2020 年 79 巻 2 号 p. 62-70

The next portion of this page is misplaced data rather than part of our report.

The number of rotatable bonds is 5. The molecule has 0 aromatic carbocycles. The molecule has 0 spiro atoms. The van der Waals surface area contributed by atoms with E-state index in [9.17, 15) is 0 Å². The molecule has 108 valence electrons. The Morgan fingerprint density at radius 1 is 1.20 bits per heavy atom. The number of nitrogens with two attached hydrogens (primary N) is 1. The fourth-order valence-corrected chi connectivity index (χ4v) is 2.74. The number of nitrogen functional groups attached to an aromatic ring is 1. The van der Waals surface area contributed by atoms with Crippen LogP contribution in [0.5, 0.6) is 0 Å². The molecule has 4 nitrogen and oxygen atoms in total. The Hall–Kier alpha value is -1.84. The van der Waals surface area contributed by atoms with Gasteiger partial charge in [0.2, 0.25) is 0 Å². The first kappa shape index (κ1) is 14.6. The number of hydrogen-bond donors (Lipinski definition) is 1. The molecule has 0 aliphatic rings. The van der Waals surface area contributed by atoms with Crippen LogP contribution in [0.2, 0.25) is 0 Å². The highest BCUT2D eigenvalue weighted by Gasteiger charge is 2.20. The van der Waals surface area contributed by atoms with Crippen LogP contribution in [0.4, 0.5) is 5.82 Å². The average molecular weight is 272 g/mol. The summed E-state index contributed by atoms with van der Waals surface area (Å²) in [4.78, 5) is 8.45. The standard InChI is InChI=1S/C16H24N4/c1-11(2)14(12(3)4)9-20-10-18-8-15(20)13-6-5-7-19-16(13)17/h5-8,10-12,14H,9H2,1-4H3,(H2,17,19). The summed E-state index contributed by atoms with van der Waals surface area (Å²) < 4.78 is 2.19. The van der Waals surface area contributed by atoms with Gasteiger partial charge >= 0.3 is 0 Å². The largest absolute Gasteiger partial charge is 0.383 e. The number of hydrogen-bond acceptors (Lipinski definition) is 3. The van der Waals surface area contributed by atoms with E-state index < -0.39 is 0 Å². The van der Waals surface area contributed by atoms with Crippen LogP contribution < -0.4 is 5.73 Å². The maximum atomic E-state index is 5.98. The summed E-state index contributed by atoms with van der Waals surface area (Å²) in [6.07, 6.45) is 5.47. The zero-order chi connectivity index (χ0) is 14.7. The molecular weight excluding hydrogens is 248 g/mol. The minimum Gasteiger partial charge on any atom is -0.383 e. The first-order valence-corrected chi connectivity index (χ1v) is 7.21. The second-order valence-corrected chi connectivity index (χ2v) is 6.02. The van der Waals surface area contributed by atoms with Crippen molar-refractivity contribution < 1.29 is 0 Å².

Persistent postural-perceptual dizziness (PPPD) is a newly defined diagnostic syndrome that was included in the 11th edition of the World Health Organization's International Classification of Diseases (ICD-11) in 2018. PPPD is characterized by persistent chronic vestibular syndrome, typically preceded by acute vestibular disorders, lasting for >3 months. The core vestibular symptoms of PPPD are dizziness, unsteadiness, and/or non-spinning vertigo and are exacerbated by upright posture/walking, active or passive movements, and exposure to moving or complex visual stimuli. PPPD is classified as a functional disorder, and not as a structural or psychiatric condition. No specific laboratory tests for the diagnosis of PPPD are available, and an assessment of the symptoms, exacerbating factors, and medical history is important for the precise diagnosis of PPPD. Although the exact pathophysiology of PPPD remains to be elucidated, data from physiological investigations and rapidly emerging advanced structural and functional neuroimaging studies have revealed some key mechanisms underlying the development of this disorder, including stiffened postural control, a shift in processing spatial orientation information to favor visual or somatosensory over vestibular inputs, and failure of higher cortical mechanisms to modulate the first two processes. Although PPPD is a relatively new diagnosis and will therefore be unfamiliar to many health professionals, undiagnosed or untreated dizzy patients who have been suffering for many years can be saved. Once recognized, PPPD can be managed by effective communication and individually tailored treatment strategies, including serotonergic medications, vestibular rehabilitation and cognitive behavioral therapy.